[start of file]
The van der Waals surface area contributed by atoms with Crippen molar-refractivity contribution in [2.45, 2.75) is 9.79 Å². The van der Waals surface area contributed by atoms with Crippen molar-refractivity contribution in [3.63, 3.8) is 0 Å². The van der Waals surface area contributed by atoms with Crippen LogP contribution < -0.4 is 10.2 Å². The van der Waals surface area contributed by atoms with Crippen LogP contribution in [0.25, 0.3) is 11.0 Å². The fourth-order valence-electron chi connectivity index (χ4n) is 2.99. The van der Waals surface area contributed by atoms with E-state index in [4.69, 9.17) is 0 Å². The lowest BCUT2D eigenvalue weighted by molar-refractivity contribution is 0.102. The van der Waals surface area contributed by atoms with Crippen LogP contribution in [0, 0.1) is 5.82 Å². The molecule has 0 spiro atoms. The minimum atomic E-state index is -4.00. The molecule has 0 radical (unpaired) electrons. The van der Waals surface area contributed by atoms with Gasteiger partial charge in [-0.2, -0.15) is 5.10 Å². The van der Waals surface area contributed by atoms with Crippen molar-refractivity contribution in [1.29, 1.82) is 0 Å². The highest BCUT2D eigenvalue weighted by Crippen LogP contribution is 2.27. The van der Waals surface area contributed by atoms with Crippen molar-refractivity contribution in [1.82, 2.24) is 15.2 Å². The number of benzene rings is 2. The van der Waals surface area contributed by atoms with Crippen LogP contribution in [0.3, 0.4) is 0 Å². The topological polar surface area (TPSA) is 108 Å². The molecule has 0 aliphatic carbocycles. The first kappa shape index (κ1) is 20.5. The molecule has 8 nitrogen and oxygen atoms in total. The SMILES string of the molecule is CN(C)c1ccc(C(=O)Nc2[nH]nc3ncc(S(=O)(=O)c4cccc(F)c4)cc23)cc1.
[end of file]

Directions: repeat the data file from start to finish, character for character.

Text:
The van der Waals surface area contributed by atoms with Crippen molar-refractivity contribution in [2.45, 2.75) is 9.79 Å². The van der Waals surface area contributed by atoms with Crippen molar-refractivity contribution in [3.63, 3.8) is 0 Å². The van der Waals surface area contributed by atoms with Crippen LogP contribution < -0.4 is 10.2 Å². The van der Waals surface area contributed by atoms with Crippen LogP contribution in [0.25, 0.3) is 11.0 Å². The fourth-order valence-electron chi connectivity index (χ4n) is 2.99. The van der Waals surface area contributed by atoms with E-state index in [4.69, 9.17) is 0 Å². The lowest BCUT2D eigenvalue weighted by molar-refractivity contribution is 0.102. The van der Waals surface area contributed by atoms with Crippen LogP contribution in [0, 0.1) is 5.82 Å². The molecule has 0 spiro atoms. The minimum atomic E-state index is -4.00. The molecule has 0 radical (unpaired) electrons. The van der Waals surface area contributed by atoms with Gasteiger partial charge in [-0.2, -0.15) is 5.10 Å². The van der Waals surface area contributed by atoms with Crippen molar-refractivity contribution in [1.29, 1.82) is 0 Å². The highest BCUT2D eigenvalue weighted by Crippen LogP contribution is 2.27. The van der Waals surface area contributed by atoms with Crippen molar-refractivity contribution in [1.82, 2.24) is 15.2 Å². The number of benzene rings is 2. The van der Waals surface area contributed by atoms with Crippen LogP contribution in [0.3, 0.4) is 0 Å². The topological polar surface area (TPSA) is 108 Å². The molecule has 0 aliphatic carbocycles. The first kappa shape index (κ1) is 20.5. The molecule has 8 nitrogen and oxygen atoms in total. The SMILES string of the molecule is CN(C)c1ccc(C(=O)Nc2[nH]nc3ncc(S(=O)(=O)c4cccc(F)c4)cc23)cc1.